August got off to a hot start across much of central and western Europe. A blast of hot air spread across the region allowing temperatures to soar into the mid- and upper 30sC on the 1st-2nd.  The hot spell preceded a storm system moving into the northern United Kingdom. Ahead of this storm, a flow of hot air from the south made for a very uncomfortable Thursday and Friday in many places. Some of the hot temperature observations include 35C in Rome, 34C in London, 33C in Frankfurt and 38C in Madrid. While cooler weather pressed into England Friday, the heat was still on in central Europe. Florence, Italy, climbed to 37C late in the afternoon while Frankfurt reached close to 35C.


Hot air remains in place over much of central and eastern Europe. In Sandanski, Bulgaria, which normally has high temperatures around 32C, 38C was reached on the 4th. Helsinki, Finland, recorded 27C, compared to the normal maximum of 221C. The core of the heat remained over Italy, the Balkans, Hungary, and Romania from Monday through Thursday with temperatures of 33-37C and even 38-39C in places.


A hail storm has smashed windows and damaged roofs in part of France on the 7th. The storm only lasted a few minutes, but dozens of houses as well as cars were damaged in Champdieu.



The Leeds music festival in northern England experienced torrential rainfall that resulted in flooding on the 23rd-24th.  The heavy rain hit just as the headline act was about to begin on Friday night. This rain turned much of the outdoor music festival into a mud pit. Rainfall at Leeds Bradford International Airport totaled 29.7 mm from Friday afternoon through to Saturday morning.




It was unusually warm across Alaska; temperatures in Barrow and Anchorage have averaged approximately 1.7C above average, while temperatures in Fairbanks have averaged nearly 2.5C above average. In Fairbanks, the high soared to 83F on Saturday. The high has reached 80F or higher for 33 days this summer. That is the most such days in Fairbanks, since record-keeping began in 1904. The average number of days Fairbanks reaches 80F or warmer is 11. Currently, this summer is ranked as the second warmest for the city, falling behind the warm summer of 2004. This warmer weather has also contributed to development of lightning-producing thunderstorms that ignited of dozens of wildfires burning across Alaska over the past few weeks. According to the Alaska Interagency Coordination Center, there are currently 73 active wildfires across the state.




The temperature climbed to 40.6C at Xujiahui Observatory, Shangha on the 6th-7th. This equaled the previous all-time record high temperature there. On Wednesday 40.8C was reached.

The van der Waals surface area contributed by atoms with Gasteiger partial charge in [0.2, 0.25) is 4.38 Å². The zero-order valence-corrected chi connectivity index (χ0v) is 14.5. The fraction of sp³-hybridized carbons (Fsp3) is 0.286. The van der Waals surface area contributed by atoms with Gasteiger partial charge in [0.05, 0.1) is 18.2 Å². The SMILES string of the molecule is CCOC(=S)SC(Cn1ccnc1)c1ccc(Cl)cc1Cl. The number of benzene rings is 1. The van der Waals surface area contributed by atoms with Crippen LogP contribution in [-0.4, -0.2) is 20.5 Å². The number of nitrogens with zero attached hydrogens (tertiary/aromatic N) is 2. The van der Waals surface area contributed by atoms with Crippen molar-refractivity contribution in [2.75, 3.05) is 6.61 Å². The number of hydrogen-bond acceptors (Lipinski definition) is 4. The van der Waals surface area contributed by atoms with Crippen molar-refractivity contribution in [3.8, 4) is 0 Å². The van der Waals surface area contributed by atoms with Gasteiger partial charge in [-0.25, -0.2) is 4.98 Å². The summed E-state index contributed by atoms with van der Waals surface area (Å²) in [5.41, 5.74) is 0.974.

Flash floods in Afghanistan's Kabul province have killed 22 people on the 11th. The flooding hit a village in the Shakardara district following a weekend of heavy rain. The floods also destroyed homes, agricultural land and fruit gardens, officials say. Earlier this month, dozens were killed in Afghanistan and neighboring Pakistan after a storm system caused torrential rain, washing away homes and destroying summer crops.

At least 27 members of a Yemeni wedding party have died after the vehicles they were travelling in were swept away by heavy floods on the 17th. The victims, including women and children, were travelling through Wadi Nakhla in Taiz province, in the south of the Arab country. Several other people have been killed by flash floods in Yemen over the past two days. Yemen, at the southern tip of the Arabian Peninsula, is prone to flooding during the Monsoon season.


Some of the Philippines' heaviest rains on record fell for a second day on Tuesday, turning the capital's roads into rivers and trapping tens of thousands of people in homes and shelters on the 18th-20th. The government suspended all work except rescues and disaster response. Officials reported at least seven people dead, 11 injured and four missing. The flooding followed two nights of heavy monsoon rains, exacerbated by Tropical Storm Trami. The storm hovered over the North Philippine Sea and drenched the main northern island of Luzon with more than 30mm of rain an hour. Flooding has become more frequent in Manila because of deforestation of mountains, clogged waterways and canals where large squatter communities live, and poor urban planning. According to an assessment from the Department of Science and Technology, rainfall reached 600 mm in and around Manila Bay on Sunday alone – more than a month's worth of rain in a day. In the disastrous 2009 Typhoon Ketsana, the strongest cyclone to hit Manila in modern history, 455 mm of rain fell in 24 hours.


More than 30 people have been injured by a tidal bore in the Qiantang River in the eastern Zhejiang Province of China on the 22nd. Given extra impetus by a typhoon, the huge and powerful tidal wave gathered momentum and crashed into the river bank in the city of Haining.